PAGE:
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No More Heroes 3 review: Fewer heroes and more fun!

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No More Heroes 3 review: Fewer heroes and more fun!
MSRP $60.00
“No More Heroes 3 is a gem for the Nintendo Switch that no action fan should lack in their collection.”
  • Unique and fun writing
  • Lots of fan service
  • Amazing music
  • Fulfilling combat
  • Good performance
  • Repetitive sections
  • Some empty hub locations

Goichi “SUDA51” Suda is one of the most unique and creative video game designers, directors, and writers out there. His most recognizable work includes Killer7, The Silver Case, Fire Pro Wrestling, and the No More Heroes series. His latest game, No More Heroes 3, is yet another home run from Suda that showcases his knack for delivering a thought-provoking, high-octane adventure.

No More Heroes 3 - Official Series Overview Trailer

No More Heroes 3 is a follow-up to two earlier games in the series, No More Heroes 2: Desperate Struggle and Travis Strikes Again: No More Heroes. After playing and being very impressed with 2019’s Travis Strikes Again, my expectations were sky-high for the next numbered entry in the series. With such lofty hopes, I’m stunned that No More Heroes 3 actually delivers on them — and then some — on every front imaginable.

No More Heroes 3 is an action-packed good time with strong writing and tons of fan service as the cherry on top. Fans of No More Heroes, Suda51, and hack-and-slashes would be doing themselves a disservice to miss out on this great Nintendo Switch game.

Check out our No More Heroes 3 beginners guide if you’re just getting started.

Suda strikes again

The game begins in classic No More Heroesfashion, with Travis immediately being thrown into a new war and a chance to climb the killer rankings. This time, his enemies aren’t killers from Earth, but aliens from different planets gathered by the extraterrestrial prince and self-proclaimed “Goddamn Superhero” FU.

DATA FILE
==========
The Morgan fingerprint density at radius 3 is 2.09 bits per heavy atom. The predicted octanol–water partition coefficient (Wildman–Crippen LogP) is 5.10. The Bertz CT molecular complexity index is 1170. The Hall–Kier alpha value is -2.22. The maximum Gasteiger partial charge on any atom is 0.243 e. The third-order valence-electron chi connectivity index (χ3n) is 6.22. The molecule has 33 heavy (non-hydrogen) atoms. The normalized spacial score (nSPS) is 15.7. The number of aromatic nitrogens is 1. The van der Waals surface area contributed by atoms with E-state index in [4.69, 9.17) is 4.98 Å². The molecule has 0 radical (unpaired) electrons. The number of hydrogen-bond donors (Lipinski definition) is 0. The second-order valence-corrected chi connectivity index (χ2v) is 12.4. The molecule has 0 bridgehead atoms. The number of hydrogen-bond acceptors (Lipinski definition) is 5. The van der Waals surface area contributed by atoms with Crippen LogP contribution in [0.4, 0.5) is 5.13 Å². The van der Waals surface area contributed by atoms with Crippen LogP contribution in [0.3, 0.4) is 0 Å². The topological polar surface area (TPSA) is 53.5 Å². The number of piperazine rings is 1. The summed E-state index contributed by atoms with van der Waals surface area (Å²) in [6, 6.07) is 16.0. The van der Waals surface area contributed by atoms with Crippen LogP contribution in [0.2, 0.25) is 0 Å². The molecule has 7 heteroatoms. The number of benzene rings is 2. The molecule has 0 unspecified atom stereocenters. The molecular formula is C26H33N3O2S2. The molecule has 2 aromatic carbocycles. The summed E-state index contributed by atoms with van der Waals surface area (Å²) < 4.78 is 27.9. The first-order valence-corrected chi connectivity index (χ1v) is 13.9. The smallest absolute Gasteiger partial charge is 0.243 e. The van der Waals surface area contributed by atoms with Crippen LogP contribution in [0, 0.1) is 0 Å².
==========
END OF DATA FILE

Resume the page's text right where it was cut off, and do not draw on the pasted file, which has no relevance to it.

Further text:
You find out that FU was once a small, adorable creature that created a bond with a human boy, Damon, who Travis Strikes Again players may immediately recognize. Upon his return to Earth to meet his friend again, he’s not only sporting a new humanoid look but his own private army of alien fighters and a new goal of conquering the planet. Too bad he wasn’t counting on a badass otaku assassin to have the power to take them all down, one by one.

No More Heroes 3, Travis Touchdown doing a victory pose.
Image used with permission by copyright holder

As in past No More Heroes entries, Travis must confront these fighters while rising up the killer rankings and encountering a few surprises along the way. Of course, it isn’t as cut and dried as it may seem; Suda’s writing makes the adventure a lot more unique than the gameplay premise seemingly allows.

As a fan of the series, I found myself feelinga wide range of emotions — from gleeful joy to sadness — when moving through the story. We witness Travis going through more than he ever has in the past and, for the first time, see him accept the fact that he is the hero of a world with (wait for it) no more heroes. Players are really going to want to play through Travis Strikes Again to get the full effect of this character growth. It makes the story of this game even more powerful.

Travis Touchdown shaking hands with a new masked ally in No More Heroes 3.
Image used with permission by copyright holder